Several homeowners still displaced from Prospect Heights condos almost 1 year after fire

ByJason Knowles and Ann Pistone WLS logo
Tuesday, July 11, 2023
Several still displaced almost 1 year after north suburban fire
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Several Prospect Heights, IL residents said they're waiting on the Willow Heights Condo Association for fire damage repairs almost one year later.

PROSPECT HEIGHTS, Ill. (WLS) -- Residents of a suburban condominium complex turned to the I-Team on Monday night after being displaced for nearly a year.

Owners say they're waiting on the condo management to make crucial repairs to common walls and other areas before they can fix the interiors.

There are no walls in several of the north suburban Prospect Heights condo units; you can even see into neighboring units.

"This is my parents' restroom, and the one right next to it, you can see the other unit. You can see four units just standing right here, and we're waiting on them to take care of the walls, so we can take care of everything inside. But, how can we start if they haven't done anything?" resident Carlos Vazquez said about what his family's condo looks like today.

It's been almost a year after fire and smoke damage displaced residents. The Vazquez family and others said the Willow Heights Condominium Association and the board need to rebuild the shared walls that connect the neighboring units and make other repairs before their own personal insurance companies can greenlight further work in the interior of their homes.

"There's no sense of urgency from the board. They need to do their job. It's just a shame that we pay association fees," said Vazquez.

"We pay association, we pay mortgage and nobody care," said Vazquez's mother, Dora.

While no one was hurt in the August 2022 fire, families in more than 30 units were displaced, and many lost all their belongings. There is significant smoke and water damage. Sixteen units are still uninhabitable.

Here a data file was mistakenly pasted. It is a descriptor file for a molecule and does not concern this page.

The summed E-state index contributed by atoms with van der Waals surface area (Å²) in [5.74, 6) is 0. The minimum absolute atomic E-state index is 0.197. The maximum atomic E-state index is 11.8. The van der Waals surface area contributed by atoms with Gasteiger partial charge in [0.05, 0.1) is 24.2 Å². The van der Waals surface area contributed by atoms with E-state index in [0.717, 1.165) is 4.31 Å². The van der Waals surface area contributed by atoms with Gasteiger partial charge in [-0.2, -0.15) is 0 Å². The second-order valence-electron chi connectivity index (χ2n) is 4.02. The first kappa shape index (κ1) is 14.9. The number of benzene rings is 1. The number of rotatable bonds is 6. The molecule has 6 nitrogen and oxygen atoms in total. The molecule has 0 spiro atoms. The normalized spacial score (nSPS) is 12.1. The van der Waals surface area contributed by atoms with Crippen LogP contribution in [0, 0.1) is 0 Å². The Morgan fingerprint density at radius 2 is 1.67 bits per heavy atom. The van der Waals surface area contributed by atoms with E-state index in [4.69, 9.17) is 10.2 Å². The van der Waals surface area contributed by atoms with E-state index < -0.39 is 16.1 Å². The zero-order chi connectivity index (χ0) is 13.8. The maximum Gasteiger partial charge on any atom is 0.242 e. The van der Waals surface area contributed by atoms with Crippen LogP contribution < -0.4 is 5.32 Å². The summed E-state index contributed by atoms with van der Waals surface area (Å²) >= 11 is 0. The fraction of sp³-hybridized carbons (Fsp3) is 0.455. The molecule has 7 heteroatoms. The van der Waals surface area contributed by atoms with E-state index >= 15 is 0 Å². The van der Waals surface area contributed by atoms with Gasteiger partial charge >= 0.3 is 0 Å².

Consumer I-Team Reporter Jason Knowles recently met the displaced residents to see how things were going.

Like the Vazquez family, these displaced residents are also paying their mortgages. And now, nearly a year in, their personal insurance policies will no longer cover temporary housing.

"Most homeowners do have homeowners' insurance they do have a certain budget. So, the budget for my parents was $2,500, and they used all of it within, like, three months, because the hotel wasn't cheap. They had to use two rooms, and I'm sure most of the residents had to go through the same thing," Vazquez told Knowles.

"For three months, we were in a hotel and our policy was for $10,000, and that's all," said displaced resident Margarita Petkova.

There are some residents who have been able to live in their homes. Still, there, they're also dealing with the aftermath of the fire.

Residents told Knowles they've been waiting almost 10 months for the common areas to be finished.

"We can't use our laundry facilities downstairs. We're dealing with all the water damage on the stairs ,and the carpet is still there, and they let us in without fixing. That, I was surprised, because you know who knows what's underneath the carpet? Mold? Yeah, we're breathing all this," added resident Rickee Skenandore.

The I-Team contacted the Willow Heights Condominium Board members and the president by email, phone and text. No one returned their calls or messages.

The board did send residents an email outlining their communications with the city of Prospect Heights.

At the end of May, the director of the Prospect Heights Buildings Department told the I-Team the city can only grant permits as fast as the condo board makes decisions, and he confirmed that 16 units are uninhabitable because the roof is unsound, the electrical has to be rewired and there are non-visible issues, like smoke and water damage.

The director of buildings added that Willow Heights Condo Board kept changing contractors and terminated its relationship with the property manager, causing more delays despite the fact that a demo permit was issued in May.

Vaszquez said, "It's hard when they think about going back to their home, cause, I'm sure they miss their home."

But, residents may be able to return soon. In mid-June, weeks after the I-Team got involved, major work began.

Workers were seen on the roof. Residents also sent us pictures of wood being delivered and pictures of work starting in hallways.

The I-Team checked in again with the residents, who said the work is continuing to progress, and the roof is repaired, but there is no specific timeline on to when they will be back in their homes. Many are still waiting for the condo board to repair those walls between condo units.